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Let's get these water projects done

The elections are behind us and I am reminded of the immediate priority task in hand: water capital improvements.

Time has come to concentrate on the works to be done on our aged pipes and the very old Bolton Reservoir.

For the past decade, the utility hardware is deteriorating fast and continuing to do so. Detritus rust causes frequent pipe breakdowns throughout the mapped pipe system; costly repairs are draining the water funds that we have not.

Never mind the losses on wasted capacity intake water when we should be saving it.

Also, bursting water pipes sagging deep in the surfaces are damaging the roads, streets, sidewalks and other areas. The costs add up.

Operations staff cannot keep up the daily routine maintenance as it is. These troublesome consequences impose now crucial actions to improve these pipes and the Bolton Reservoir replacement.

Further, neglect on these projects would convey disastrous situations. While the city spends substantial money to repair, we could be replacing them just as easily. But, a snag in our city charter says this job must be authorized by us resident voters to sanction capital maintenances in procuring the necessary means for city staff to acquire funds to pay for these replacement infrastructures.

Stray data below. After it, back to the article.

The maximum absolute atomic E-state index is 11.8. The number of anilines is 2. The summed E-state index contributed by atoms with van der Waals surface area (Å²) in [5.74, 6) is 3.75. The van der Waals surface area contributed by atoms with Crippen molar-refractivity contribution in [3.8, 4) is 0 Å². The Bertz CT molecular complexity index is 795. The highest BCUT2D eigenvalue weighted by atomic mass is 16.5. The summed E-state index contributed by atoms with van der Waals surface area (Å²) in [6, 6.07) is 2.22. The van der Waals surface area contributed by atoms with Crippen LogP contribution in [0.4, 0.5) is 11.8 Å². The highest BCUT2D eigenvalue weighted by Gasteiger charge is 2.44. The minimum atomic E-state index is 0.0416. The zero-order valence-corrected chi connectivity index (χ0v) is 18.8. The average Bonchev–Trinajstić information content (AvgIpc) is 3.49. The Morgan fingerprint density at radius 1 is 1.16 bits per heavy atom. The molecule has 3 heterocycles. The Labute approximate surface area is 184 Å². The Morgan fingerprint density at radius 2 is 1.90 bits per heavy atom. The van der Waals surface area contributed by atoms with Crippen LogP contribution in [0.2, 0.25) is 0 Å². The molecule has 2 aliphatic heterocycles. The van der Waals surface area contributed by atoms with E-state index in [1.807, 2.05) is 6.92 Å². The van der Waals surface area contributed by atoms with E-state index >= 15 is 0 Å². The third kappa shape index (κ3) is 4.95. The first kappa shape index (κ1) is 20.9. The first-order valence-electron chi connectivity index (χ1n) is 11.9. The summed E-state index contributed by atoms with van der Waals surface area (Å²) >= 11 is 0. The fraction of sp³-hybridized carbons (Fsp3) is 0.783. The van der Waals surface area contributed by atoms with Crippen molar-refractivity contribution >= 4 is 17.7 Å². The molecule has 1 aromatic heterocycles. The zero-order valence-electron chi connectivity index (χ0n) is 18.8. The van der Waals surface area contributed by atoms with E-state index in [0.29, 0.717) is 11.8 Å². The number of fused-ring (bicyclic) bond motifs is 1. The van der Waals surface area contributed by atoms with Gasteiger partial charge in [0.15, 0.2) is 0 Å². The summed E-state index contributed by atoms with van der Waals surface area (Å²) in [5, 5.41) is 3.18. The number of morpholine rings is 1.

City water master plans, repeatedly, confirm the problems with our existing water infrastructures. So, there is talk on financial costs aspects.

Although unlike the inaccurate rumors ($33 million) floating around, West Linn water capital improvement investments are budgeted less than the propagandas.

The actual cost is $19 to $20 million. I can attest that the budget for pipes and the Bolton Reservoir renewals is quite affordable.

Chief Financial Officer Richard Seals’ water budget plan is clear and feasible. It’s on the website too. How do the figures on these projects compute factually?

Recently it was concluded, after intensive studies, that rather than the city (us) issue and pay bonds plus interest, we should have a monthly rate increase of about $3; such an increase and/plus the charter’s 5 percent, could process the pipes’ work - projects done! We save on repairs, capacity and maintenance.

In short, city saves funds and we conserve water - sustainability is gained too. Major water-related repair expenses are overcome.

We all agree money saved is well earned.

Lastly, we are a responsible city and accountable for our water quality. Let’s be positive in the upcoming water ballot measure requiring our votes.

Share your ideas. Exchange your thoughts with your neighbors. Let’s get these waterworks done.

Alice Richmond is a West Linn resident and member of the utility advisory board.




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